And while I agree no one is going to be able to pass the bar without taking a good bar prep course, there are very real things schools can do to raise their bar passage rates significantly. One school was able to go from a sub 70% bar passage rate to an over 90% bar passage rate in the span of 10 years. There are actually schools that have done this successfully and it wasn't only due to flunking out a chunk of those in the bottom of the 1L class or tightening up admissions standards. Some schools have actually changed their approach to teaching and the way exams are given in order to increase bar passage rates.BUT one of the reasons some schools have such low bar passage rates is that a good chunk of their students cannot afford to take a good bar prep course. Or if they can afford a course, they cannot put in the required study time while working 40+ hours a week in order to pay bills and living expenses. Don't get me wrong, there are some students who can pass first try if they do bar exam study while working full time. I'm convinced that most students do not fall into this category, however.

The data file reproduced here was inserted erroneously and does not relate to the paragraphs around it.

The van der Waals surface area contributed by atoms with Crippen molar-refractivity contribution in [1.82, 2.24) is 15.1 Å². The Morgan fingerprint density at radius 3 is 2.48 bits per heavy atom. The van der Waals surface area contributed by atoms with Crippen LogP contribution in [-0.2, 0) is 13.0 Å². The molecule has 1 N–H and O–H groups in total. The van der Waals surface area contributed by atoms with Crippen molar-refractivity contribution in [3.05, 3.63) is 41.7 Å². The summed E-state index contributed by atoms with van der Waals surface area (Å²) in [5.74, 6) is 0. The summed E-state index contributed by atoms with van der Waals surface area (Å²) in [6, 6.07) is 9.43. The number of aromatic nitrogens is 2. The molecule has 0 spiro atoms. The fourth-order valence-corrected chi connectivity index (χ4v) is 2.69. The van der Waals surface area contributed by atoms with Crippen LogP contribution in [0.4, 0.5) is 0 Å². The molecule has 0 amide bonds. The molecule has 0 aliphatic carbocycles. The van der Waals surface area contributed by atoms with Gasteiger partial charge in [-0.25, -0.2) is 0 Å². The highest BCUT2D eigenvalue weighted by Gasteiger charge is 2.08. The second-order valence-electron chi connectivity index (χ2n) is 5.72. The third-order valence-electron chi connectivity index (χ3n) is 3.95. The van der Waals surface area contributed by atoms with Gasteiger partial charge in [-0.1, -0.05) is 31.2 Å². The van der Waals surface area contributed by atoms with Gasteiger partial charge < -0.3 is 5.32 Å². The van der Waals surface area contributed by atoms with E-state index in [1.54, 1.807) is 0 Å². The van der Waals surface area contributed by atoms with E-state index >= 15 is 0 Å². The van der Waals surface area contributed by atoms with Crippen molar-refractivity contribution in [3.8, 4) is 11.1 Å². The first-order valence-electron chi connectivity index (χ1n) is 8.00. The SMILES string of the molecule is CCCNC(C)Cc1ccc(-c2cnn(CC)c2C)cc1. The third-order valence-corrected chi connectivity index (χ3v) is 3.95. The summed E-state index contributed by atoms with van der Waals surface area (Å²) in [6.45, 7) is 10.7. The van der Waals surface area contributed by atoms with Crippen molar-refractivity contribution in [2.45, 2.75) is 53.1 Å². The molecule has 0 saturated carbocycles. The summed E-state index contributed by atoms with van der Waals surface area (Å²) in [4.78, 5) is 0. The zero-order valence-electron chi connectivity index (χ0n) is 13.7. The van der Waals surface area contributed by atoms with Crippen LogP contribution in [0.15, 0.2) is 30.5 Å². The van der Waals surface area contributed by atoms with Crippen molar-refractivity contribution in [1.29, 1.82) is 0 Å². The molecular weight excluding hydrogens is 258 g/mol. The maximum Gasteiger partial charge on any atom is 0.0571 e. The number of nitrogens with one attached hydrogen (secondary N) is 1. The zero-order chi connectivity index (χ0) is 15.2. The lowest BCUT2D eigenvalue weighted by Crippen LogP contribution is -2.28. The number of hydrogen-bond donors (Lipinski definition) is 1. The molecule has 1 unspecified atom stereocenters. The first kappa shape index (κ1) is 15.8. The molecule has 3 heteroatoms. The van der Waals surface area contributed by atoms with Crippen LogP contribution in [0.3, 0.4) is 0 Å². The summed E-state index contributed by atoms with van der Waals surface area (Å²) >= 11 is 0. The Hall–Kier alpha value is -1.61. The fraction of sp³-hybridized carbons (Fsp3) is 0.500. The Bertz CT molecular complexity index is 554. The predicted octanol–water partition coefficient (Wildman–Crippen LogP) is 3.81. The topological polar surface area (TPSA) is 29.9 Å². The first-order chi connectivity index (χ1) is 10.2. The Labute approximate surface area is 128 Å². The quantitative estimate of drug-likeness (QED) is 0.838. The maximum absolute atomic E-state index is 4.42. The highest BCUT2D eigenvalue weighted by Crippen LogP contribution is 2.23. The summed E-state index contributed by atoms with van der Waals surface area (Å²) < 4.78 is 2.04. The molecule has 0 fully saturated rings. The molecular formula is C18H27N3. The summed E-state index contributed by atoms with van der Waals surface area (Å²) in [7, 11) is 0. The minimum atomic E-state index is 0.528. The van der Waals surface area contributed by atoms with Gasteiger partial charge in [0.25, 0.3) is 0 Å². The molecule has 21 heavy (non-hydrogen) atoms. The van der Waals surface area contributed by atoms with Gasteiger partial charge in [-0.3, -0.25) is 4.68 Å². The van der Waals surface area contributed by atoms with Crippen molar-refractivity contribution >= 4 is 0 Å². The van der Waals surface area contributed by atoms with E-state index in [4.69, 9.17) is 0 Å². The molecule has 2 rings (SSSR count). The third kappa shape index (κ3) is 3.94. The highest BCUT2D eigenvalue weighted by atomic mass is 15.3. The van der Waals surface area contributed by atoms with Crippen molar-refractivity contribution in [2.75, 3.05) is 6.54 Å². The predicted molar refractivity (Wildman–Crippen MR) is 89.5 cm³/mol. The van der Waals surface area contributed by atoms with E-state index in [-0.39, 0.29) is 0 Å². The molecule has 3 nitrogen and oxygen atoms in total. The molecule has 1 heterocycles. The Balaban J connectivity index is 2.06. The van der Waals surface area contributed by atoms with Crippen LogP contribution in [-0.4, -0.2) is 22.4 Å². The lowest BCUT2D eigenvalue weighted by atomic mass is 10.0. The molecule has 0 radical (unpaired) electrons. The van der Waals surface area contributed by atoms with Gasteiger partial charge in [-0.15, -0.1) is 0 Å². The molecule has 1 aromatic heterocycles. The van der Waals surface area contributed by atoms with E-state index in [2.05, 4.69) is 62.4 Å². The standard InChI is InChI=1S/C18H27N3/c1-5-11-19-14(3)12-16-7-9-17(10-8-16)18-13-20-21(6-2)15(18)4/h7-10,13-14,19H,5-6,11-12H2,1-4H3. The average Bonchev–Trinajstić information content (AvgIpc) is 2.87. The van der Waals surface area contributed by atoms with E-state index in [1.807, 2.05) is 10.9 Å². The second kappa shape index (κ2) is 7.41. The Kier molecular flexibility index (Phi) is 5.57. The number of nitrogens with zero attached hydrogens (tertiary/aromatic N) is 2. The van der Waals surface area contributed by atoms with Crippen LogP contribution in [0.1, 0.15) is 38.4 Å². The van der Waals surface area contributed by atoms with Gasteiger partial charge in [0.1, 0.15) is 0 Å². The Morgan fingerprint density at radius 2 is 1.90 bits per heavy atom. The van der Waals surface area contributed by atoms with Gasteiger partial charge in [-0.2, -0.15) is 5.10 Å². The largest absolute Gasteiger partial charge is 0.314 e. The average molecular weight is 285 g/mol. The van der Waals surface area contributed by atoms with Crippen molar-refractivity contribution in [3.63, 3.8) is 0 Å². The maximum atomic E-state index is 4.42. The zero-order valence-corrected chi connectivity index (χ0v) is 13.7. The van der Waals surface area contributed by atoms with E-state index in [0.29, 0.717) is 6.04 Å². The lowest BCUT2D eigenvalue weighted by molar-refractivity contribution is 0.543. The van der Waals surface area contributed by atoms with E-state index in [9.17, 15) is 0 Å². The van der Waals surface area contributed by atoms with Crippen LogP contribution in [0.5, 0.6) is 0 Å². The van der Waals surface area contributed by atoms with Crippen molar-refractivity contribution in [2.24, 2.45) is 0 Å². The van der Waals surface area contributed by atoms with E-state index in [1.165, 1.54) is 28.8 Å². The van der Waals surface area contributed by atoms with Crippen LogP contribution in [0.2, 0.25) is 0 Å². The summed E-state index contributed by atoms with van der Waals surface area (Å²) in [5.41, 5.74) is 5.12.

The only standardized part of the exam is the one day of the MBE (multiple choice) which is given in all but 1-2 states I think.
Quote from: Matthies on July 21, 2009, 01:22:16 PMThe only standardized part of the exam is the one day of the MBE (multiple choice) which is given in all but 1-2 states I think. I'm planning on taking multiple bar exams as soon as possible after graduation. Does anyone know if I would have to take multiple MBE's, or do I just take that once and tell the rest of the states that I've already done it?BTW, Washington state's bar exam has one question on tribal law (I assume something to do with how the state's compacts with the various tribes work), and there is a type of plea here called the Alford plea which will get you an extra half-point or point if mentioned in the right place.